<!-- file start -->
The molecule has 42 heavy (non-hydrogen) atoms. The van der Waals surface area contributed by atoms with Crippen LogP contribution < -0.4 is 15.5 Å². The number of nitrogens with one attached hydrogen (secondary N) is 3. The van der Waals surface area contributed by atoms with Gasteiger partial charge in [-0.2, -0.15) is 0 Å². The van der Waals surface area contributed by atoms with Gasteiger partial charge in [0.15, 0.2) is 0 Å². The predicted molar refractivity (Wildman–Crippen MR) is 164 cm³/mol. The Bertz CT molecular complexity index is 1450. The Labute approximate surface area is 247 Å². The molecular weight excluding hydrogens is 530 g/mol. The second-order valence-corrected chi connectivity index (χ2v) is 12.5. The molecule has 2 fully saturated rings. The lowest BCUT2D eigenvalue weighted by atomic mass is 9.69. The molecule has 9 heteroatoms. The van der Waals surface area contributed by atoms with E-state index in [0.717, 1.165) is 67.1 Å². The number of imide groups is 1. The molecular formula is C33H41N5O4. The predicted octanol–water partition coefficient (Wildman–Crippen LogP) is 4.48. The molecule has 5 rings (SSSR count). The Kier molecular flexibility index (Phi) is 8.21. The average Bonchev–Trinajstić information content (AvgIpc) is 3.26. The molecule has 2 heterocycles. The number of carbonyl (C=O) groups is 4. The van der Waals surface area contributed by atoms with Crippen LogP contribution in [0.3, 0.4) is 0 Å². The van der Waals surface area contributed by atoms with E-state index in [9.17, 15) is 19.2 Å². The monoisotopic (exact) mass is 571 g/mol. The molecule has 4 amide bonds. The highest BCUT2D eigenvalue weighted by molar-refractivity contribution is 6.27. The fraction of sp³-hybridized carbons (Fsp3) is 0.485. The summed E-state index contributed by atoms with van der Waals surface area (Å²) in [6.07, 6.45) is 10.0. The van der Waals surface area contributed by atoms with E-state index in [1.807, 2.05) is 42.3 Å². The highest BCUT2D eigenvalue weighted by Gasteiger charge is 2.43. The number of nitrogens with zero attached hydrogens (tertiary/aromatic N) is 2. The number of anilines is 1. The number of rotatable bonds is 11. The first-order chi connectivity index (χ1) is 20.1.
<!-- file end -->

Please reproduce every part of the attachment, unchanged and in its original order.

The molecule has 42 heavy (non-hydrogen) atoms. The van der Waals surface area contributed by atoms with Crippen LogP contribution < -0.4 is 15.5 Å². The number of nitrogens with one attached hydrogen (secondary N) is 3. The van der Waals surface area contributed by atoms with Gasteiger partial charge in [-0.2, -0.15) is 0 Å². The van der Waals surface area contributed by atoms with Gasteiger partial charge in [0.15, 0.2) is 0 Å². The predicted molar refractivity (Wildman–Crippen MR) is 164 cm³/mol. The Bertz CT molecular complexity index is 1450. The Labute approximate surface area is 247 Å². The molecular weight excluding hydrogens is 530 g/mol. The second-order valence-corrected chi connectivity index (χ2v) is 12.5. The molecule has 2 fully saturated rings. The lowest BCUT2D eigenvalue weighted by atomic mass is 9.69. The molecule has 9 heteroatoms. The van der Waals surface area contributed by atoms with E-state index in [0.717, 1.165) is 67.1 Å². The number of imide groups is 1. The molecular formula is C33H41N5O4. The predicted octanol–water partition coefficient (Wildman–Crippen LogP) is 4.48. The molecule has 5 rings (SSSR count). The Kier molecular flexibility index (Phi) is 8.21. The average Bonchev–Trinajstić information content (AvgIpc) is 3.26. The molecule has 2 heterocycles. The number of carbonyl (C=O) groups is 4. The van der Waals surface area contributed by atoms with Crippen LogP contribution in [0.3, 0.4) is 0 Å². The van der Waals surface area contributed by atoms with E-state index in [9.17, 15) is 19.2 Å². The monoisotopic (exact) mass is 571 g/mol. The molecule has 4 amide bonds. The highest BCUT2D eigenvalue weighted by molar-refractivity contribution is 6.27. The fraction of sp³-hybridized carbons (Fsp3) is 0.485. The summed E-state index contributed by atoms with van der Waals surface area (Å²) in [6.07, 6.45) is 10.0. The van der Waals surface area contributed by atoms with E-state index in [1.807, 2.05) is 42.3 Å². The highest BCUT2D eigenvalue weighted by Gasteiger charge is 2.43. The number of nitrogens with zero attached hydrogens (tertiary/aromatic N) is 2. The number of anilines is 1. The number of rotatable bonds is 11. The first-order chi connectivity index (χ1) is 20.1.